The Miniaturist showed on PBS Masterpiece last month. You may be able to find it On Demand. The three-part adaptation of Jessie Burton’s novel and book-group favorite was beautiful, borrowing unabashedly from the visual style of the Dutch Old Masters; rich buttery light in contrast to velvety, sinister shadows. This is completely appropriate, because the story of The Miniaturist takes place in late seventeen-century Amsterdam. It’s filled with strangeness, danger and mystery; full of doubles, facades, veneers, and hidden interiors.
Petronella Oortman (Anna Taylor-Joy) comes alone to the house of Johannes Brandt in Amsterdam. She is his wife; they were married in a brief ceremony in her home town, to the relief of her mother because the marriage settlement covered the horrendous debt Petronella’s father left them with when he died. Johannes is a highly successful merchant and leader of merchant society. The marriage is not consummated on the wedding night, and when Petronella comes to the house, alone except for her pet parrot, he is not at home. Petronella is confronted with Johannes’s bitter, acerbic sister Marin (Romola Garai), who has run the household until now. Marin dresses in severe black and forbids sugar in the house because “sugar rots the soul.” (Sugar plays a multi-layered role in this story.) She is cruel to Petronella from the first, mocking the pet bird, forbidding Petronella to have it in her room, insulting Petronella and refusing to allow marzipan in the house when Petronella requests it, even though by custom Petronella is now the woman who should run this household.
The adaptation sticks closely to the book, with some of the usual changes one sees when a property jumps from one medium to another. Timeframes are compressed a bit. Some changes seem mysterious (like, one dog and not two?) and may have to do with production costs. The basics of the story, a young woman coming of age and into her power; the study of the hypocrisy that passes for piety, the theme of masks, surfaces, and interiors are faithfully rendered.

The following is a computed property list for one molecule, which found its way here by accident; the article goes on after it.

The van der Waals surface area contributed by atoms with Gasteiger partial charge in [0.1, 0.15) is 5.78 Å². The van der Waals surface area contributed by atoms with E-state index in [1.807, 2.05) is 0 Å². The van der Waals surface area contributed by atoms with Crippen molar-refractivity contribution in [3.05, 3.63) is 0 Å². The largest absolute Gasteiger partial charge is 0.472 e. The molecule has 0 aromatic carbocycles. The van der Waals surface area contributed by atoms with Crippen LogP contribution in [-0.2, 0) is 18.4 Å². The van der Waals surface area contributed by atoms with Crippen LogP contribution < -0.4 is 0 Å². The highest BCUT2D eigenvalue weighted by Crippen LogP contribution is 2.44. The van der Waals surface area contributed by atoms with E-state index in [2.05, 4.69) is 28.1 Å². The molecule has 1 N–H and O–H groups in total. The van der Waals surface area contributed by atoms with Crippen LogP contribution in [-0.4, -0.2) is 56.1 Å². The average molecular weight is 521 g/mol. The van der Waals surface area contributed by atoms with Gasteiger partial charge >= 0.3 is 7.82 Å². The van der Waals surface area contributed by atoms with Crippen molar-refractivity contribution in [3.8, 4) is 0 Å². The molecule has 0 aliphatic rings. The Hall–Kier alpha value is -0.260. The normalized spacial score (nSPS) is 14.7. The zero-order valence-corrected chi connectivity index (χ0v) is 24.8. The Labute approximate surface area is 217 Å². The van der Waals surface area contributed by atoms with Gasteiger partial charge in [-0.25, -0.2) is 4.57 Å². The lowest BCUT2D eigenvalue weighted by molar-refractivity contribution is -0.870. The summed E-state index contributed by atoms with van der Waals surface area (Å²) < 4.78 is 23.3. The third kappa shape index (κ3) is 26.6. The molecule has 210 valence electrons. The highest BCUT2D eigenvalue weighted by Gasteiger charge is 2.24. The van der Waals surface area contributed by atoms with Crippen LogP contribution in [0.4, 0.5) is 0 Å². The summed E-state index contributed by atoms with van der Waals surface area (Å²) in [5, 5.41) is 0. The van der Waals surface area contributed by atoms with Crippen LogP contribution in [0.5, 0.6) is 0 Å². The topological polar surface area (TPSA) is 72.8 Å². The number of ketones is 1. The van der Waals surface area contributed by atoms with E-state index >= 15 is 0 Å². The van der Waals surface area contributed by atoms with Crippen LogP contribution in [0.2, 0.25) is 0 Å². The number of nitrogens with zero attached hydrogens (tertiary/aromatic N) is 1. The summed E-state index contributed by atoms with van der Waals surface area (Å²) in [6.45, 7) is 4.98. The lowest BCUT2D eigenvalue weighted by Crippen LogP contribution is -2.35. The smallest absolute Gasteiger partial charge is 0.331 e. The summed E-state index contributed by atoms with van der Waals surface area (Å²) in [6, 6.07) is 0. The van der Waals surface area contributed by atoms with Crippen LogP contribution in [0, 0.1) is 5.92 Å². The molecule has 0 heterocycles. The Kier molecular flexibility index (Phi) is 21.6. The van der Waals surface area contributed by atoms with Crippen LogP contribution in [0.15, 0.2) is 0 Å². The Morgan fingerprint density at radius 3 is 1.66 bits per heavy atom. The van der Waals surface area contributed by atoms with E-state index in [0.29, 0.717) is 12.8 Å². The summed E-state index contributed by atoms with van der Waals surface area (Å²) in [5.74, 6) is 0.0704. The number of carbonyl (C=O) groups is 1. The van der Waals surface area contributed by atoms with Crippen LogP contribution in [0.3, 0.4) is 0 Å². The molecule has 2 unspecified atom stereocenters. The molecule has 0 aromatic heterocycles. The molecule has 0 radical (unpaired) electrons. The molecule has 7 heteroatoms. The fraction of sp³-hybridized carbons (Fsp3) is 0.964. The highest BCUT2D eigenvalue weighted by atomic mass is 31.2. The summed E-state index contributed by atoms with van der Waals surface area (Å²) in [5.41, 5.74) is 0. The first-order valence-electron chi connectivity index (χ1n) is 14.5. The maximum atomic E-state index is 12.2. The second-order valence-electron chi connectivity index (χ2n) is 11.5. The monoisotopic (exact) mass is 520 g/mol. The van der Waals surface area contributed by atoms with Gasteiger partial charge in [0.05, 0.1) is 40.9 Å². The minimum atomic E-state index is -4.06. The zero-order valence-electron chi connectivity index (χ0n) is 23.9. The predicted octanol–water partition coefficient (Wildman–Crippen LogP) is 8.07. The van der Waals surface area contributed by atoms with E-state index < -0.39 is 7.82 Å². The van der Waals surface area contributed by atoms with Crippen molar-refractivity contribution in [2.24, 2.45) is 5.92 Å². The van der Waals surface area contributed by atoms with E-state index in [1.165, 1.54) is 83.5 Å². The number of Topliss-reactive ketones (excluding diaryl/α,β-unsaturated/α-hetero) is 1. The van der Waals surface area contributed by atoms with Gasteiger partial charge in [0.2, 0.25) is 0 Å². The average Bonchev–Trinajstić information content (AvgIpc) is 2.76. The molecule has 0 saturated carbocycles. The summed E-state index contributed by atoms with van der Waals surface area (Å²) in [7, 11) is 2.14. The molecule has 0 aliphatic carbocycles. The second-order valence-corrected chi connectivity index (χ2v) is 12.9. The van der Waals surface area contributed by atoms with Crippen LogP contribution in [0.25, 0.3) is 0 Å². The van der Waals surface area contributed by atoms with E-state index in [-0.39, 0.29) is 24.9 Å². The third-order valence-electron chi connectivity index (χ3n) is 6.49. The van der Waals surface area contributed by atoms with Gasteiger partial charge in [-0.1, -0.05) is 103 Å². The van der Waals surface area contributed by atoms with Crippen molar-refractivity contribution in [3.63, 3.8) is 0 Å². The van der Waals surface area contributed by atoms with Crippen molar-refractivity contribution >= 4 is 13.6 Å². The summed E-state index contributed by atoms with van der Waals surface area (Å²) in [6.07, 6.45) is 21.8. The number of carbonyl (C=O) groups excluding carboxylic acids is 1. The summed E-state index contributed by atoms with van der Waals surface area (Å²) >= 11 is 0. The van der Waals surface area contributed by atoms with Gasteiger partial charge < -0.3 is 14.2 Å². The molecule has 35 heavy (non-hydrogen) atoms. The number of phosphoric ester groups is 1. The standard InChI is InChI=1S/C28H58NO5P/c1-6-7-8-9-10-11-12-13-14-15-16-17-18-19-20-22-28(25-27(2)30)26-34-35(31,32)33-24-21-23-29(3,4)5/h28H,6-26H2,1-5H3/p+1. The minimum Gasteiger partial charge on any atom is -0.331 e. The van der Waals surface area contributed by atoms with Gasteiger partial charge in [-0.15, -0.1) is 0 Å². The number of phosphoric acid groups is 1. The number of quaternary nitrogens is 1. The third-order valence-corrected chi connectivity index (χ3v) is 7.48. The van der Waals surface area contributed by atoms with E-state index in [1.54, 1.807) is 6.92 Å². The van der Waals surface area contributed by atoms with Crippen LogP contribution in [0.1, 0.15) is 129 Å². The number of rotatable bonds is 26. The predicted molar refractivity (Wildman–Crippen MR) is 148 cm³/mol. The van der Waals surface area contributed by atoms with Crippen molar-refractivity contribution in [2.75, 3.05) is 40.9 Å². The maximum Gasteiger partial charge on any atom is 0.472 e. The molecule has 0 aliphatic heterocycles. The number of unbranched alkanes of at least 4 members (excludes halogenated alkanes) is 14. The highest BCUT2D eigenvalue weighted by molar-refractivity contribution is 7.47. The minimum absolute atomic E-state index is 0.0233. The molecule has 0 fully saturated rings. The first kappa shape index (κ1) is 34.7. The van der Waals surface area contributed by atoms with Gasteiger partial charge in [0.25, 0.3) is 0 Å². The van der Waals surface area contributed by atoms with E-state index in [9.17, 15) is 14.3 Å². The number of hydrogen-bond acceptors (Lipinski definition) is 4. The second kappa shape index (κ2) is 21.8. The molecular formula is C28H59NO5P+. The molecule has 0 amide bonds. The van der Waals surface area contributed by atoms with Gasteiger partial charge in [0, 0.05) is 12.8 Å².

When Johannes (Alex Hassell) does appear, he is off-handed, indifferent to Nella, and soon gone again, but not before having a cabinet delivered as her wedding present. The cabinet has compartments designed to look like rooms of a house. It’s an early dollhouse. When Nella asks what she is to do with this, Johannes tells her to furnish it. Against Marin’s unpleasantness and Johannes’s indifference, it is easy for Nella to read this statement as, “This is the only household you’ll ever manage.” This, however, is what introduces her to the miniaturist.
Nella reaches out to a miniaturist at “The Sign of the Sun,” requesting three objects. They arrive shortly, and after that more miniatures appear; ones she didn’t request, ones that perfectly replicate things and people inside the household of which she is how a part. Soon, the figures take on almost sinister quality, along with the cryptic notes that appear with them, such as “Woman is the architect of her own destiny.” Nella writes to the miniaturist insisting he stop, but the objects keep appearing. Meanwhile, she has encounters with a mysterious woman, near the miniaturist’s shop, but she never connects with the woman.